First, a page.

Proposal could end Metro transport for students

In response to a proposed federal law restricting the use of public buses for student transportation, the Mercer Island School District (MISD) and King County Metro are voicing their dissent. Both parties have written letters of protest to CFR 49, a recent proposal by the Federal Transit Administration (FTA) that could prohibit Metro routes from transporting students to and from school.

In response to a proposed federal law restricting the use of public buses for student transportation, the Mercer Island School District (MISD) and King County Metro are voicing their dissent. Both parties have written letters of protest to CFR 49, a recent proposal by the Federal Transit Administration (FTA) that could prohibit Metro routes from transporting students to and from school.

The statement, initiated by the Bush administration in an attempt to regulate competition between public and private bus companies, was published in the FTA’s federal register in May. Before moving any further, the FTA asked for comments — due on June 18 — from those parties affected by the legislation.

MISD Transportation Supervisor Todd Kelsay, particularly alarmed by the proposal, urged the FTA against cutting Metro school routes. Defending his request, Kelsay cited the 600 students who depend on Metro’s daily service and the district’s pressing budget constraints.

“Like many surrounding districts, declining enrollment has forced us to reduce non-instructional costs (including transportation) in order to keep the focus where it should be, on student learning. One major cost-saving adjustment implemented was to use King County Department of Transportation Metro Transit service (Metro) to transport eligible Mercer Island High School (MIHS) students,” Kelsay wrote in his letter, dated June 17.

The director went on to explain that, if the FTA proposal does pass, the money necessary for replacing the current Metro-based routes with a private bus company would have to “come at the expense of student learning as there is no other available alternative.”

Kelsay estimated that the cost of hiring private bus companies would triple what the school currently pays for Metro transportation. The school district distributes approximately 600 free Metro passes to qualifying students three times a year. The majority of students — both Island residents and non-residents — are unable to get to school via the district’s regular yellow-bus routes. The Metro passes cost $18 last year but are jumping to $27 due to soaring diesel prices.

“We pay for those students who are outside of the walk zone,” Kelsay said. “The passes we distribute are good for everywhere Metro goes. It provides [students] transportation to and from school.”

Metro representatives wrote a similar letter of concern to the FTA, echoing many of the points made by Kelsay in his comment. According to Metro Transit Contract Administrator Mike Beck, other school districts using Metro routes chimed in on the same chord.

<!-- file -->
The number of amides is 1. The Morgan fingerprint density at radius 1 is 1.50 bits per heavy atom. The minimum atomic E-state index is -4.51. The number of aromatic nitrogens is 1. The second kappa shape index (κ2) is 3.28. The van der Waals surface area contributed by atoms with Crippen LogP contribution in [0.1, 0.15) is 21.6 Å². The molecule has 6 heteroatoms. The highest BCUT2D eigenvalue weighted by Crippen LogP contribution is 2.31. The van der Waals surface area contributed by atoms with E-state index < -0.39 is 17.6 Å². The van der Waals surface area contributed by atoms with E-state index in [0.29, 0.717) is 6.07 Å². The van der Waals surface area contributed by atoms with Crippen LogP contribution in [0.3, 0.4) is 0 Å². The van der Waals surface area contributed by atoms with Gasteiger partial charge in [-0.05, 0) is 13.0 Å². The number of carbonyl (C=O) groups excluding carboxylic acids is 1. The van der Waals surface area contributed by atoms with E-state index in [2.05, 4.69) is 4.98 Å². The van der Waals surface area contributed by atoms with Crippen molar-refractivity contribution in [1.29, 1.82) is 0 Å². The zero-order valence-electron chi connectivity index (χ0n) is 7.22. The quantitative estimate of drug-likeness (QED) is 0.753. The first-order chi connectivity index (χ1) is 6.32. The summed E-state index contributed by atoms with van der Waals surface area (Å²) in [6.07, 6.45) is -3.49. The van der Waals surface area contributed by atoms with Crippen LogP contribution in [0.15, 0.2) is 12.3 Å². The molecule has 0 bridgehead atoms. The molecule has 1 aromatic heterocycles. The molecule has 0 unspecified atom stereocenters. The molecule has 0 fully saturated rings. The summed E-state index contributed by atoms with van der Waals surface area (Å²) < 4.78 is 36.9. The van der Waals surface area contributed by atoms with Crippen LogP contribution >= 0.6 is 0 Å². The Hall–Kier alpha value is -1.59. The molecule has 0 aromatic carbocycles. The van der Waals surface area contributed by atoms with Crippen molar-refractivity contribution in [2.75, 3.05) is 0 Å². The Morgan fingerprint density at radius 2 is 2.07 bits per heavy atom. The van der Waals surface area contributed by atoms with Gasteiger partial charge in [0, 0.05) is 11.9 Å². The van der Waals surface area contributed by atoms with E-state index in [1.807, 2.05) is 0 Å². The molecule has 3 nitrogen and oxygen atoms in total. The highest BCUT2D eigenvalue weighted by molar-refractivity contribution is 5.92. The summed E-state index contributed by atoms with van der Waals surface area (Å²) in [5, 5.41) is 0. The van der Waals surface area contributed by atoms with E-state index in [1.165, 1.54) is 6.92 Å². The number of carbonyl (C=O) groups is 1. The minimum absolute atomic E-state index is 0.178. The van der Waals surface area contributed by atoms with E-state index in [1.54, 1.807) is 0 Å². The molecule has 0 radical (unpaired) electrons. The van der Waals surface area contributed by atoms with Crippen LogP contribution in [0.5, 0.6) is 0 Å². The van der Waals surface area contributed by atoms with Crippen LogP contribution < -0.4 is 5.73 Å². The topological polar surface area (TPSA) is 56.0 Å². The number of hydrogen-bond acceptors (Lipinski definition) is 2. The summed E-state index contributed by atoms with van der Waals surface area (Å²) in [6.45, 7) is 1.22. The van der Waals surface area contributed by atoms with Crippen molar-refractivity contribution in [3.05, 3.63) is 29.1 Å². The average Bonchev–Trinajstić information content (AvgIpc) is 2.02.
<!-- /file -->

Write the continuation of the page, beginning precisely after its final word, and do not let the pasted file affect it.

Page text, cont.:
“The districts at least want the option of going to Metro if it makes sense,” he said, adding that Bellevue and Lake Washington have also used Metro buses. “We’ve argued in particular for school services because it’s good to help districts, which are already tight on money, to save a little and put this into educational elements.”

As Mercer Island’s student population grows, so does the need for Metro transportation. Several years ago, the MISD asked Metro to introduce two routes — 891 and 892 — that snake through the Island, stopping at MIHS in the morning and afternoon. These rides are in addition to Metro’s regular Island routes, some of which also stop close to the high school.

According to Beck, the FTA has been swamped with comments sent from school districts and transportation services across the nation. Until FTA members read over the responses, no further decision on the issue can be made. Kelsay and his allies at Metro are hopeful that the proposal will fail. Yet it could be months, Kelsay said, before they hear back from the FTA.

Meanwhile, similar federal legislation has thrown Seattle football fans into a grudge.

Just last week, Metro’s $6 shuttle service to and from Seahawks games at Qwest Field was stopped due to a recently passed federal charter-service rule. The law stipulates that Metro must give up its shuttling service if a private company offers a bid. And that’s exactly what happened.

With the new legislation on its side, Seattle’s Starline Luxury Coaches signed a shuttling agreement with the Seahawks on Aug. 15. Much to the chagrin of Seattle football fans, they will now have to pay $12.50 to and from games instead of Metro’s $3 each way.

Whether or not this change is a foreshadowing of things to come for King County school districts remains to be seen.

“We understand the FTA’s push to provide more opportunities for private firms,” Baker said. “We’re not taking over as an entire [school district] bus system. We just see where we can fill holes for them.”


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